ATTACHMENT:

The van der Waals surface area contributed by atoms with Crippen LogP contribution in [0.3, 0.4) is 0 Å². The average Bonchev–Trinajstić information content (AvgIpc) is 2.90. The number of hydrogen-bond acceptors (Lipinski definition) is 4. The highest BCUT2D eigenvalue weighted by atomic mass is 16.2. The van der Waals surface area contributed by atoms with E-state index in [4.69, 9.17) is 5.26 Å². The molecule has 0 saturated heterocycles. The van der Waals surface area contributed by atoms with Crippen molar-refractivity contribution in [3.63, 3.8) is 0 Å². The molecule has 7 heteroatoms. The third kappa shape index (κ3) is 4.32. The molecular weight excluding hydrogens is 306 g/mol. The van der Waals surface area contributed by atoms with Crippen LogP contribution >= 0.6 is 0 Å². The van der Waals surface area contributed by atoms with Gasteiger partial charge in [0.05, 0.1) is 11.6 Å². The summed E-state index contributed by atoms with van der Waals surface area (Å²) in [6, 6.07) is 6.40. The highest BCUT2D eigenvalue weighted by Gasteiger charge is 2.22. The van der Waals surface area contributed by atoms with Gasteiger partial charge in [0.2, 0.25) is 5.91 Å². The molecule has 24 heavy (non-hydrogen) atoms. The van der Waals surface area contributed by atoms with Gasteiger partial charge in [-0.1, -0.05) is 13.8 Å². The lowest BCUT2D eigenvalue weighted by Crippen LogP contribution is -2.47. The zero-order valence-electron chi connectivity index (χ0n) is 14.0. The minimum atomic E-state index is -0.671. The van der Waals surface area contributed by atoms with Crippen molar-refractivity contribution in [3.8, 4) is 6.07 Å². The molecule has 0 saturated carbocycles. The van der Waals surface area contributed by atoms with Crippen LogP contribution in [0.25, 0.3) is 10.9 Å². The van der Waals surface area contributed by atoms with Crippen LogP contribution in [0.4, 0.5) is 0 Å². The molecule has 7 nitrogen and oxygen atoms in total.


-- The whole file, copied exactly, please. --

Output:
The van der Waals surface area contributed by atoms with Crippen LogP contribution in [0.3, 0.4) is 0 Å². The average Bonchev–Trinajstić information content (AvgIpc) is 2.90. The number of hydrogen-bond acceptors (Lipinski definition) is 4. The highest BCUT2D eigenvalue weighted by atomic mass is 16.2. The van der Waals surface area contributed by atoms with E-state index in [4.69, 9.17) is 5.26 Å². The molecule has 0 saturated heterocycles. The van der Waals surface area contributed by atoms with Crippen molar-refractivity contribution in [3.63, 3.8) is 0 Å². The molecule has 7 heteroatoms. The third kappa shape index (κ3) is 4.32. The molecular weight excluding hydrogens is 306 g/mol. The van der Waals surface area contributed by atoms with Crippen LogP contribution >= 0.6 is 0 Å². The van der Waals surface area contributed by atoms with Gasteiger partial charge in [0.05, 0.1) is 11.6 Å². The summed E-state index contributed by atoms with van der Waals surface area (Å²) in [6, 6.07) is 6.40. The highest BCUT2D eigenvalue weighted by Gasteiger charge is 2.22. The van der Waals surface area contributed by atoms with Gasteiger partial charge in [0.2, 0.25) is 5.91 Å². The molecule has 24 heavy (non-hydrogen) atoms. The van der Waals surface area contributed by atoms with Gasteiger partial charge in [-0.1, -0.05) is 13.8 Å². The lowest BCUT2D eigenvalue weighted by Crippen LogP contribution is -2.47. The zero-order valence-electron chi connectivity index (χ0n) is 14.0. The minimum atomic E-state index is -0.671. The van der Waals surface area contributed by atoms with Crippen molar-refractivity contribution in [3.8, 4) is 6.07 Å². The molecule has 0 saturated carbocycles. The van der Waals surface area contributed by atoms with Crippen LogP contribution in [0.25, 0.3) is 10.9 Å². The van der Waals surface area contributed by atoms with Crippen LogP contribution in [0.4, 0.5) is 0 Å². The molecule has 7 nitrogen and oxygen atoms in total.